The newly elected president of Iran, Ebrahim Raisi, is the first hard-line conservative to take office since the administration of Mahmoud Ahmadinejad (2005–13). With Raisi as president, hard-line conservatives control each branch of the Iranian government - conservatives closely aligned with supreme leader Ali Khamenei. Hard-line conservative dominance of the government will likely mean that the negotiations with the United States, focused on a return to the 2015 Iran nuclear deal, will become much more difficult. Iranian backing of regional militias, which have been problematic to United States interests, will almost certainly continue. Negotiations regarding the Iranian ballistic missile program will almost certainly not happen. Most importantly, regional disputes will likely become more contentious under a hardliner-controlled Iran.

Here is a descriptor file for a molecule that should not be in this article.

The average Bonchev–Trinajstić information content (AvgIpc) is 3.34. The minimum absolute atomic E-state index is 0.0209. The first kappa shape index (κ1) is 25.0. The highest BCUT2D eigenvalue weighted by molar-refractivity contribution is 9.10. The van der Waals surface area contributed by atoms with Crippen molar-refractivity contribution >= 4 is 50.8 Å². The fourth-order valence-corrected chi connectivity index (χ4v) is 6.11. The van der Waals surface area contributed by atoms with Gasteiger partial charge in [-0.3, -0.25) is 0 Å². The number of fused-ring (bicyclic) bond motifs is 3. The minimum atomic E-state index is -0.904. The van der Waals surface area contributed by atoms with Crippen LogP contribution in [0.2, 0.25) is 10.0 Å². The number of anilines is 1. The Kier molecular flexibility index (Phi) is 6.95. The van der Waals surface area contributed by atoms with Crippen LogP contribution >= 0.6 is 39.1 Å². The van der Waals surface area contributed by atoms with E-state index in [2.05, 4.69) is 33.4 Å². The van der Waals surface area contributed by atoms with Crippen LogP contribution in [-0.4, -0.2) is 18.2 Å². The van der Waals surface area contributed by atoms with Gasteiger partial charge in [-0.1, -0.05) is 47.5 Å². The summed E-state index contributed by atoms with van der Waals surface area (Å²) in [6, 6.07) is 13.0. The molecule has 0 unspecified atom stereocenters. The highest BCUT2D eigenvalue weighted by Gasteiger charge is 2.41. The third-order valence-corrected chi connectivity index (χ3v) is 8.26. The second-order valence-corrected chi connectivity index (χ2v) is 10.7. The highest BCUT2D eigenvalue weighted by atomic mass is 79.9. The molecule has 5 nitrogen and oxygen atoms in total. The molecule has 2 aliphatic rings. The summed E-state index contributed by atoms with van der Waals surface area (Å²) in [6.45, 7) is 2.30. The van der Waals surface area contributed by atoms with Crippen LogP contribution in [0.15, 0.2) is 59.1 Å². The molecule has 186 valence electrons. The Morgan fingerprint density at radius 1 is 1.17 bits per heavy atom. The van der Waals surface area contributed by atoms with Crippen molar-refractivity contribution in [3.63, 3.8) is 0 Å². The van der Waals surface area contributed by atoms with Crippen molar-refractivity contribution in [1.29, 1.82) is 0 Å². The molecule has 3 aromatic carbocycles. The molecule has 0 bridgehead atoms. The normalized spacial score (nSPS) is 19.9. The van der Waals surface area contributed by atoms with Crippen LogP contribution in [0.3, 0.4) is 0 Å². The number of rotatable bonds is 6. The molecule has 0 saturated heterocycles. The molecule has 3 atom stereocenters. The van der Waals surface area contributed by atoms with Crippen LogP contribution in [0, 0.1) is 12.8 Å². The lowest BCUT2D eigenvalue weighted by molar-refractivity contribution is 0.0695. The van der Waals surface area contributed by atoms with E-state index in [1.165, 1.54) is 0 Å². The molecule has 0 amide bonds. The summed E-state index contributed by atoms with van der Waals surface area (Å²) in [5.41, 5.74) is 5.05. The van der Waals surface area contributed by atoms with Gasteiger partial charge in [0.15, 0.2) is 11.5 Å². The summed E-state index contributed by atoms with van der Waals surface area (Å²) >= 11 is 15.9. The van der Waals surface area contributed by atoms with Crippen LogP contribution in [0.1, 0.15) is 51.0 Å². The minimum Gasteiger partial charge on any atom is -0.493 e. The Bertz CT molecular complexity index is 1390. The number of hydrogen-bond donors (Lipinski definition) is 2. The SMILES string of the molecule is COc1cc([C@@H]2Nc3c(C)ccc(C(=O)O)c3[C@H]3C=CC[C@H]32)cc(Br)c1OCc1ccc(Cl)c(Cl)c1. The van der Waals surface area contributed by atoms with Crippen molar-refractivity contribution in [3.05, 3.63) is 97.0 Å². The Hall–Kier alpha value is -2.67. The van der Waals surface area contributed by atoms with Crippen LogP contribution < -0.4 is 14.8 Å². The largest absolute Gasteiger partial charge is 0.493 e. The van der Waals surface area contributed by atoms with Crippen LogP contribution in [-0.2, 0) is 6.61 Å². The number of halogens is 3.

The Taliban remains a threat to the stability and continual development of a democratic government in Afghanistan. A lack of an American military presence will likely encourage the Taliban to expand their power. Aggression against Afghans has increased dramatically since the start of this year. If the Taliban were to gain control, the country could become a renewed haven for terrorist groups and threats to the United States.